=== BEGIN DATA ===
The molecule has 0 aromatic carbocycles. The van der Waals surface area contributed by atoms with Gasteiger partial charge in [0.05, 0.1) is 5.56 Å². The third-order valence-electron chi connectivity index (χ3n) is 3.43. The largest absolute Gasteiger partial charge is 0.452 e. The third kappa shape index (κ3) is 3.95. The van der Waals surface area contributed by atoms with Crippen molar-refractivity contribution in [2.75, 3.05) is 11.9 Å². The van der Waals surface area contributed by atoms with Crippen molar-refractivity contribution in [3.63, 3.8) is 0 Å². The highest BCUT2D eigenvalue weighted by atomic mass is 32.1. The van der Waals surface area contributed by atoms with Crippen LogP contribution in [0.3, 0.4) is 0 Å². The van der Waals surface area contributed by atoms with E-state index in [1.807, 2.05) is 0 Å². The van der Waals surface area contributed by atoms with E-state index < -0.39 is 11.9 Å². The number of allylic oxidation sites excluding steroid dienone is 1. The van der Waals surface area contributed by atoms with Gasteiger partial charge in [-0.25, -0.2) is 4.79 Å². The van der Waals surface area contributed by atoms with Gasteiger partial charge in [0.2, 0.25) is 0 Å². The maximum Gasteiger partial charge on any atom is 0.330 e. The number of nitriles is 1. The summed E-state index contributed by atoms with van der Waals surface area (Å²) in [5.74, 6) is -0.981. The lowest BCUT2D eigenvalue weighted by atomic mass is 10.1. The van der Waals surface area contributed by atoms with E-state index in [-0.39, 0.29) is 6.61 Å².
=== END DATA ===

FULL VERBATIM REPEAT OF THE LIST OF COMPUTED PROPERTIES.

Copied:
The molecule has 0 aromatic carbocycles. The van der Waals surface area contributed by atoms with Gasteiger partial charge in [0.05, 0.1) is 5.56 Å². The third-order valence-electron chi connectivity index (χ3n) is 3.43. The largest absolute Gasteiger partial charge is 0.452 e. The third kappa shape index (κ3) is 3.95. The van der Waals surface area contributed by atoms with Crippen molar-refractivity contribution in [2.75, 3.05) is 11.9 Å². The van der Waals surface area contributed by atoms with Crippen molar-refractivity contribution in [3.63, 3.8) is 0 Å². The highest BCUT2D eigenvalue weighted by atomic mass is 32.1. The van der Waals surface area contributed by atoms with Crippen LogP contribution in [0.3, 0.4) is 0 Å². The van der Waals surface area contributed by atoms with E-state index in [1.807, 2.05) is 0 Å². The van der Waals surface area contributed by atoms with E-state index < -0.39 is 11.9 Å². The number of allylic oxidation sites excluding steroid dienone is 1. The van der Waals surface area contributed by atoms with Gasteiger partial charge in [-0.25, -0.2) is 4.79 Å². The van der Waals surface area contributed by atoms with Gasteiger partial charge in [0.2, 0.25) is 0 Å². The maximum Gasteiger partial charge on any atom is 0.330 e. The number of nitriles is 1. The summed E-state index contributed by atoms with van der Waals surface area (Å²) in [5.74, 6) is -0.981. The lowest BCUT2D eigenvalue weighted by atomic mass is 10.1. The van der Waals surface area contributed by atoms with E-state index in [-0.39, 0.29) is 6.61 Å².